It never hurts your production process to learn how to play an instrument, whether it’s taking up sax, guitar, piano, or even drums. You’ll expand your general knowledge of music by learning how to become proficient at an instrument, and you’ll have a new palette of textures to work with. This can also help you stand out from the crowd. If you want to get started right away with picking up some beginner theory, check out Splice’s cheat codes for reading sheet music or Soundfly’s free online course series, “Theory for Producers.”
5. Learn how to quickly get a decent rough mix.
You could have the hottest track the world has ever heard, but with a bad mix, it just isn’t going to pop as hard and reach people emotionally. Remember that hip hop is typically a minimalist genre – less can be more. Here’s some advice for whipping up a great-sounding rough mix quickly.
- Vocals, kicks, and snares are the most important pieces in a hip hop mix. Keep them front and center.
- A good mix is about balance. Start with the loudest section of your song and make sure that you can hear every element clearly without any one sound overshadowing the others. Pay particular attention to bass frequencies. Getting a clear balance between your kicks, 808s, and basslines is essential if you want your track to knock.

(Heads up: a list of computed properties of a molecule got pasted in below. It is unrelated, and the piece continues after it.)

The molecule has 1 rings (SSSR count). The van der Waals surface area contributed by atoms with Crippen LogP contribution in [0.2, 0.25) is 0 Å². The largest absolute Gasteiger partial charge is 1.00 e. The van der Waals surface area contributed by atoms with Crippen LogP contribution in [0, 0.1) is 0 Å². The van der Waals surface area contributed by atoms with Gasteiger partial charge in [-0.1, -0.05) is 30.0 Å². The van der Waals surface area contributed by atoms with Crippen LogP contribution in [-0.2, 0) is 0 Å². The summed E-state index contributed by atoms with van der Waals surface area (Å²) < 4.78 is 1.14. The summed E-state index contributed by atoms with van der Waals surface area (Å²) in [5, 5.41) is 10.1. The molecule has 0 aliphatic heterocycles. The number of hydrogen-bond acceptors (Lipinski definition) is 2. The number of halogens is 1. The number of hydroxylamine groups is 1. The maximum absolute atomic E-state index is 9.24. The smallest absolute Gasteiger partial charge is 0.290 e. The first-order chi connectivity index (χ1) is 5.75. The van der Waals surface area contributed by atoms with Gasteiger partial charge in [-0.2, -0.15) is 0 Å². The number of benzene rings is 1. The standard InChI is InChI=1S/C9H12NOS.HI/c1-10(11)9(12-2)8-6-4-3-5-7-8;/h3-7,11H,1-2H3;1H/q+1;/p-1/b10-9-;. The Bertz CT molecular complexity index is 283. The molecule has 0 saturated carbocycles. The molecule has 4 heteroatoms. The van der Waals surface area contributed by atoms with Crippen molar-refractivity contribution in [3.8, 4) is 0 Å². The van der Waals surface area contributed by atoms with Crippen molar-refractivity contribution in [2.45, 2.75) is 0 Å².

- Leave space for the vocals – don’t over-produce. If you have too many elements going on, the artist won’t have any room to create.
- Try experimenting with filters and EQs to remove unnecessary sonic information that isn’t important to a particular track. You can see the frequency range that a particular instrument takes up with a graphic equalizer, and then you can filter out whatever space is unoccupied. This creates more space in your track and a feeling of clarity for every instrument in general.
In today’s fast-paced music market, artists are recording and releasing more content than ever before, so can’t afford to overthink every track. This is particularly true in hip hop, where many emcees enjoy the raw energy of freestyling to a beat and capturing their performance the moment inspiration hits them. If an artist is excited to work with you, they’ll want to start recording as soon as they feel the vibe, and aren’t going to wait for you to get your snare tuning just right. Honing your workflow and developing the skills to create high-quality work at a faster rate will ensure that your music will make it into the hands of the right artists in no time.
Hip hop has grown into the most popular type of music in the world, but there are still some things that make producing hip hop unique to other genres. In our six week course, we’ll explore how to create beats from the ground-up, the cultural components that make hip hop unique, and the tools you’ll need to both build a better track and kickstart your career. If you’re interested in learning more, you should head over to Soundfly and sign up for our new course “The Art of Hip-Hop Production” and get pro help in making your next mixtape.
April 5, 2019